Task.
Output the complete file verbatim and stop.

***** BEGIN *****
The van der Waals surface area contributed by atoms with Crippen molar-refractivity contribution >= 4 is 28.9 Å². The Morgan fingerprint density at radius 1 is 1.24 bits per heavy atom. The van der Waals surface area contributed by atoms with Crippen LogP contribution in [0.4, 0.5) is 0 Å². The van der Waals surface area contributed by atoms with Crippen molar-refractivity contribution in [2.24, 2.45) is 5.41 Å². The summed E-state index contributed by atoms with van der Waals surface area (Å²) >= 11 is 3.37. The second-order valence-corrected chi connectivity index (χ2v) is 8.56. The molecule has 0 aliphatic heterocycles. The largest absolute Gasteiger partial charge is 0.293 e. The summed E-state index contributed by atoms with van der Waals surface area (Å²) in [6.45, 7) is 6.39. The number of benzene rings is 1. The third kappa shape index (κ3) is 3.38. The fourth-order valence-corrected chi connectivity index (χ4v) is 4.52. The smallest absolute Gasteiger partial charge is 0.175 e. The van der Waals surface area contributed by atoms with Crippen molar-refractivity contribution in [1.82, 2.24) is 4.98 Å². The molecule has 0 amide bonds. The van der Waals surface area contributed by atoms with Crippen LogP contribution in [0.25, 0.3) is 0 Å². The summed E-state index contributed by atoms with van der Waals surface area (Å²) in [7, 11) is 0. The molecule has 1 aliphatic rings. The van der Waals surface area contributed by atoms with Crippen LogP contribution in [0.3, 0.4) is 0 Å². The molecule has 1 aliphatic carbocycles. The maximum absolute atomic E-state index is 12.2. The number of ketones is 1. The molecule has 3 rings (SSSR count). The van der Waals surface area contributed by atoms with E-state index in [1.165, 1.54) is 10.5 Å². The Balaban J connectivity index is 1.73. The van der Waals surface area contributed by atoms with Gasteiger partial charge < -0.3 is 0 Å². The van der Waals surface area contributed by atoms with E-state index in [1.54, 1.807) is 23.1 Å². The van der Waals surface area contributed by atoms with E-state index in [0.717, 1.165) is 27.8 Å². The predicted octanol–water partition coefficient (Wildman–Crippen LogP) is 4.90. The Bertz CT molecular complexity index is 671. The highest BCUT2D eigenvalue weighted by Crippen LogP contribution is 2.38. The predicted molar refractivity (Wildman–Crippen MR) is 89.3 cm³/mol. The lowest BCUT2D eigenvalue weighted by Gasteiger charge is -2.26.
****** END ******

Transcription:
The van der Waals surface area contributed by atoms with Crippen molar-refractivity contribution >= 4 is 28.9 Å². The Morgan fingerprint density at radius 1 is 1.24 bits per heavy atom. The van der Waals surface area contributed by atoms with Crippen LogP contribution in [0.4, 0.5) is 0 Å². The van der Waals surface area contributed by atoms with Crippen molar-refractivity contribution in [2.24, 2.45) is 5.41 Å². The summed E-state index contributed by atoms with van der Waals surface area (Å²) >= 11 is 3.37. The second-order valence-corrected chi connectivity index (χ2v) is 8.56. The molecule has 0 aliphatic heterocycles. The largest absolute Gasteiger partial charge is 0.293 e. The summed E-state index contributed by atoms with van der Waals surface area (Å²) in [6.45, 7) is 6.39. The number of benzene rings is 1. The third kappa shape index (κ3) is 3.38. The fourth-order valence-corrected chi connectivity index (χ4v) is 4.52. The smallest absolute Gasteiger partial charge is 0.175 e. The van der Waals surface area contributed by atoms with Crippen molar-refractivity contribution in [1.82, 2.24) is 4.98 Å². The molecule has 0 amide bonds. The van der Waals surface area contributed by atoms with Crippen LogP contribution in [0.25, 0.3) is 0 Å². The summed E-state index contributed by atoms with van der Waals surface area (Å²) in [7, 11) is 0. The molecule has 1 aliphatic rings. The van der Waals surface area contributed by atoms with Crippen LogP contribution in [0.3, 0.4) is 0 Å². The molecule has 1 aliphatic carbocycles. The maximum absolute atomic E-state index is 12.2. The number of ketones is 1. The molecule has 3 rings (SSSR count). The van der Waals surface area contributed by atoms with E-state index in [1.165, 1.54) is 10.5 Å². The Balaban J connectivity index is 1.73. The van der Waals surface area contributed by atoms with Gasteiger partial charge < -0.3 is 0 Å². The van der Waals surface area contributed by atoms with E-state index in [1.54, 1.807) is 23.1 Å². The van der Waals surface area contributed by atoms with E-state index in [0.717, 1.165) is 27.8 Å². The predicted octanol–water partition coefficient (Wildman–Crippen LogP) is 4.90. The Bertz CT molecular complexity index is 671. The highest BCUT2D eigenvalue weighted by Crippen LogP contribution is 2.38. The predicted molar refractivity (Wildman–Crippen MR) is 89.3 cm³/mol. The lowest BCUT2D eigenvalue weighted by Gasteiger charge is -2.26.